Some glorious art in the Anderson WMD saga, some lovely full page splashes from the brushes of Ranson, but we are still wandering round in Anderson's mind kind-of aimlessly. The characters don't seem to know what they are doing, and I think I have stopped caring.
Now the only reprint, Charley's War continues, and continues to be terrific. As well as another story to replace the other reprint (the second Dredd I suspect), we had a series of text articles about different topics designed to appeal to the average reader. These text articles, in a section called Heatseekers, were exploring Cult TV, movies, comics, manga and Gordon was back ranting. Each page had a Metro Dredd episode at the bottom, which was a neat idea, and it wasn't a bad one too. I have to confess to almost skipping these, but in the interests of fairness, I have them a go....
The Cult TV article was about the original incarnation of Star Trek and it was a good discussion on the series, pointing out that it was made by people who had never seen Star Trek before and so was a not hampered with the weight of expectation other versions have had. The Movies article had Spurrier on SpiderMan, which was OK. The Comics focused on 100 Bullets which was interesting and the Manga on Ghost In The Shell, mainly in the form of extensively reviewing these works. I was more interested in these than I thought I would be and ended up quite enjoying them. Should they be in the Meg? That's a difficult one. The Comics and Manga articles were interesting in showing a world outside 2000 AD and gave me a chance to read some views on media that would likely appeal to me as a 2000 AD fan. The Cult TV and Movies felt less relevant, I know about Star Trek and SpiderMan. It also slightly irked that the competition was for the Star Trek DVDs that were being reviewed - paid-for product placement sprung to mind. Something more obscure might have been fun...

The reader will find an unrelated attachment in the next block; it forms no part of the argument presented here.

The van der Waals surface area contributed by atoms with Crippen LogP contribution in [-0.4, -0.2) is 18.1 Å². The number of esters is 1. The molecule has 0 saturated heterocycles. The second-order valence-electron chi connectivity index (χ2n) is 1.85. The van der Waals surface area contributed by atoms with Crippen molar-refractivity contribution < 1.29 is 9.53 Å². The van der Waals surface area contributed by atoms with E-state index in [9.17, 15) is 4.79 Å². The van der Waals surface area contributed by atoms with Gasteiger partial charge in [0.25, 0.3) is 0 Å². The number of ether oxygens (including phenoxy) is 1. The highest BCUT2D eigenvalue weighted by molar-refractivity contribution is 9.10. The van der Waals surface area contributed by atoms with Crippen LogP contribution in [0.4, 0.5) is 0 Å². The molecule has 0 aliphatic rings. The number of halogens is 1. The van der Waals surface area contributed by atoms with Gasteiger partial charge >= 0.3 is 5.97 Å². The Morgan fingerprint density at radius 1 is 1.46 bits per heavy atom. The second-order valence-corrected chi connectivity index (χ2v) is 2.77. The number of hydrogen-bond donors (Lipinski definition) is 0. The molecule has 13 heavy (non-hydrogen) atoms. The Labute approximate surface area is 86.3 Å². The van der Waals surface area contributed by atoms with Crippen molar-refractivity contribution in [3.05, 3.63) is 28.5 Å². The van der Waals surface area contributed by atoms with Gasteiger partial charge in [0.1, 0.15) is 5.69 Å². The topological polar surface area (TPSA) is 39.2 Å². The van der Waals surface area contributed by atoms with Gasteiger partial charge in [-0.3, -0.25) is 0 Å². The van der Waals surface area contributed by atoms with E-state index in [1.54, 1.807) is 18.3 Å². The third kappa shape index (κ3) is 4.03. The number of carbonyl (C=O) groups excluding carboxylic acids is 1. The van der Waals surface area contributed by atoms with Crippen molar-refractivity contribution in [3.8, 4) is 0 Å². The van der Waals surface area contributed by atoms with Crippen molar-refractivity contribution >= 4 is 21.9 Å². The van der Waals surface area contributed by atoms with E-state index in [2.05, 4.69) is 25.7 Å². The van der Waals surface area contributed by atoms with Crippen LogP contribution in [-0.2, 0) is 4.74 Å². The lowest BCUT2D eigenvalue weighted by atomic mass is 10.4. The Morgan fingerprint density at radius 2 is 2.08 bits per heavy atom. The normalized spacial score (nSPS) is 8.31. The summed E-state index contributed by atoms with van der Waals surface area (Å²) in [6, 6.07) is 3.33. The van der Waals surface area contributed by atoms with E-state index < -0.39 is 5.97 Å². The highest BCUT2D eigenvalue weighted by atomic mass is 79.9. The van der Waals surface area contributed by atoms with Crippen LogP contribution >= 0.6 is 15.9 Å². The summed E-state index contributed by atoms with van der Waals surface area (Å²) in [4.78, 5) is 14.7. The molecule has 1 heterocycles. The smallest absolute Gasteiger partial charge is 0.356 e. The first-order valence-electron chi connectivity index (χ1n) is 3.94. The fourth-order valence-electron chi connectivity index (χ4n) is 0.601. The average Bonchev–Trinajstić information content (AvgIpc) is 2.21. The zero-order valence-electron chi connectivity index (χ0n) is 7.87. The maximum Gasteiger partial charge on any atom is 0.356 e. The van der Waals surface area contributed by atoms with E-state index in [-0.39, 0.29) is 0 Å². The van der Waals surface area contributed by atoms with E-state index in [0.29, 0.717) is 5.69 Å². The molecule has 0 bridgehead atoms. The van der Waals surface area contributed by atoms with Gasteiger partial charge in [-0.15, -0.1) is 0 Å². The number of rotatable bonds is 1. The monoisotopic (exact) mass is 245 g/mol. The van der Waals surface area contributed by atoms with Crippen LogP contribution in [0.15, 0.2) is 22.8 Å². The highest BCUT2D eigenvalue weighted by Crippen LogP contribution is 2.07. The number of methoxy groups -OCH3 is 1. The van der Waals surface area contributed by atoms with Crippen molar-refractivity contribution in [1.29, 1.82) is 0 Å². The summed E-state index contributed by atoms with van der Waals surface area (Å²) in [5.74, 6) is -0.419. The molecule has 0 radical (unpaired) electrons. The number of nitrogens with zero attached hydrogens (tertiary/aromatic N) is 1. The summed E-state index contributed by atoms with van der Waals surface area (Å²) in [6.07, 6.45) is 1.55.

Gordon Rennie chose to explore the world of naming characters in You're Next Creep, which is becoming less and less of a rant and more and more of a discussion. I like his stuff, but he has definitely run out of things to be cross about. The Dredd Files limped on... Dreddlines had lots of positive letters this time, including the return of Floyd!
Oh - and I almost forgot the interview with John Burns, which was really insightful. This has replaced The Interrogation Cube, which was nothing more than a series of short questions about fairly inane subjects, with a far more in-depth interview - shortened to being called Interrogation. I like getting into the heads of creators, so reading about how he got into comic art and the publications he has worked on in his long career I find fascinating. Others may skip it, or wait for a droid they are more interested in, but I liked it and will follow this series with interest.
And finally... what did I think of the new look Meg? Yeah, I quite liked it on balance. Time will tell if the text articles are worthy of inclusion, they may become quite tedious, and there is definitely more advertising than there has been (necessary to keep the cover price down I perceive), but on balance the stories remained strong and the tinkering kept to a minimum. I will miss the reprints, but take the editor's point that in 2004 I could have bought the Extreme Edition comic which re-ran an old 2000 AD story in full. All in all, the magazine remains true to its core values, which is definitely a good thing!